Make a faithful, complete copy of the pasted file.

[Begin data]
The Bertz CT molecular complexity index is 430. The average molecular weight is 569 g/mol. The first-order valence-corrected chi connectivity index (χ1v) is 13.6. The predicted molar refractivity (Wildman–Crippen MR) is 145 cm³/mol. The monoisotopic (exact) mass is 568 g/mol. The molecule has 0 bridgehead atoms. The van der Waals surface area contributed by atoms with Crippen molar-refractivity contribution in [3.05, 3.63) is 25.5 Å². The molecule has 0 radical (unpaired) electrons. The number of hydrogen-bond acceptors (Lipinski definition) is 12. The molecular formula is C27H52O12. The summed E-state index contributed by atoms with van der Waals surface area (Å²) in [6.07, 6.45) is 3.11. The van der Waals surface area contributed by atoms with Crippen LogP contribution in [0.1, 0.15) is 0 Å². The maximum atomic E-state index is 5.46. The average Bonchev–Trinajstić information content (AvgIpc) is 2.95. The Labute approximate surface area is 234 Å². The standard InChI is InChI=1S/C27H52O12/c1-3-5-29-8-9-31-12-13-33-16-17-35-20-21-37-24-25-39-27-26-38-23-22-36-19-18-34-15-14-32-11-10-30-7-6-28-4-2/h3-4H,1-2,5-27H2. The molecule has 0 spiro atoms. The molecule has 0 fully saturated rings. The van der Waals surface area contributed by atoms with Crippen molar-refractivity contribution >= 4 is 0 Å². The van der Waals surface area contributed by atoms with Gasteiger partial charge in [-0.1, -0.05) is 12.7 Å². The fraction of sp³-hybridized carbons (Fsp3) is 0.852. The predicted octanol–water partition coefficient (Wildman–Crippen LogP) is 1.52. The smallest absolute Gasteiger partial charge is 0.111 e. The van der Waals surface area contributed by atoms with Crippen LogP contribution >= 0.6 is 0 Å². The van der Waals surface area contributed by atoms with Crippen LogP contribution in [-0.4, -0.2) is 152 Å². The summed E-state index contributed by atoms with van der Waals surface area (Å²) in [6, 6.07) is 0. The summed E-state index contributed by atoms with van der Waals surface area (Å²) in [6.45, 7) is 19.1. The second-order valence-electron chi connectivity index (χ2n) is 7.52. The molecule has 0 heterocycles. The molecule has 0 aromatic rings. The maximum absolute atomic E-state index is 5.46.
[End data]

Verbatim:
The Bertz CT molecular complexity index is 430. The average molecular weight is 569 g/mol. The first-order valence-corrected chi connectivity index (χ1v) is 13.6. The predicted molar refractivity (Wildman–Crippen MR) is 145 cm³/mol. The monoisotopic (exact) mass is 568 g/mol. The molecule has 0 bridgehead atoms. The van der Waals surface area contributed by atoms with Crippen molar-refractivity contribution in [3.05, 3.63) is 25.5 Å². The molecule has 0 radical (unpaired) electrons. The number of hydrogen-bond acceptors (Lipinski definition) is 12. The molecular formula is C27H52O12. The summed E-state index contributed by atoms with van der Waals surface area (Å²) in [6.07, 6.45) is 3.11. The van der Waals surface area contributed by atoms with Crippen LogP contribution in [0.1, 0.15) is 0 Å². The maximum atomic E-state index is 5.46. The average Bonchev–Trinajstić information content (AvgIpc) is 2.95. The Labute approximate surface area is 234 Å². The standard InChI is InChI=1S/C27H52O12/c1-3-5-29-8-9-31-12-13-33-16-17-35-20-21-37-24-25-39-27-26-38-23-22-36-19-18-34-15-14-32-11-10-30-7-6-28-4-2/h3-4H,1-2,5-27H2. The molecule has 0 spiro atoms. The molecule has 0 fully saturated rings. The van der Waals surface area contributed by atoms with Crippen molar-refractivity contribution >= 4 is 0 Å². The van der Waals surface area contributed by atoms with Gasteiger partial charge in [-0.1, -0.05) is 12.7 Å². The fraction of sp³-hybridized carbons (Fsp3) is 0.852. The predicted octanol–water partition coefficient (Wildman–Crippen LogP) is 1.52. The smallest absolute Gasteiger partial charge is 0.111 e. The van der Waals surface area contributed by atoms with Crippen LogP contribution >= 0.6 is 0 Å². The van der Waals surface area contributed by atoms with Crippen LogP contribution in [-0.4, -0.2) is 152 Å². The summed E-state index contributed by atoms with van der Waals surface area (Å²) in [6, 6.07) is 0. The summed E-state index contributed by atoms with van der Waals surface area (Å²) in [6.45, 7) is 19.1. The second-order valence-electron chi connectivity index (χ2n) is 7.52. The molecule has 0 heterocycles. The molecule has 0 aromatic rings. The maximum absolute atomic E-state index is 5.46.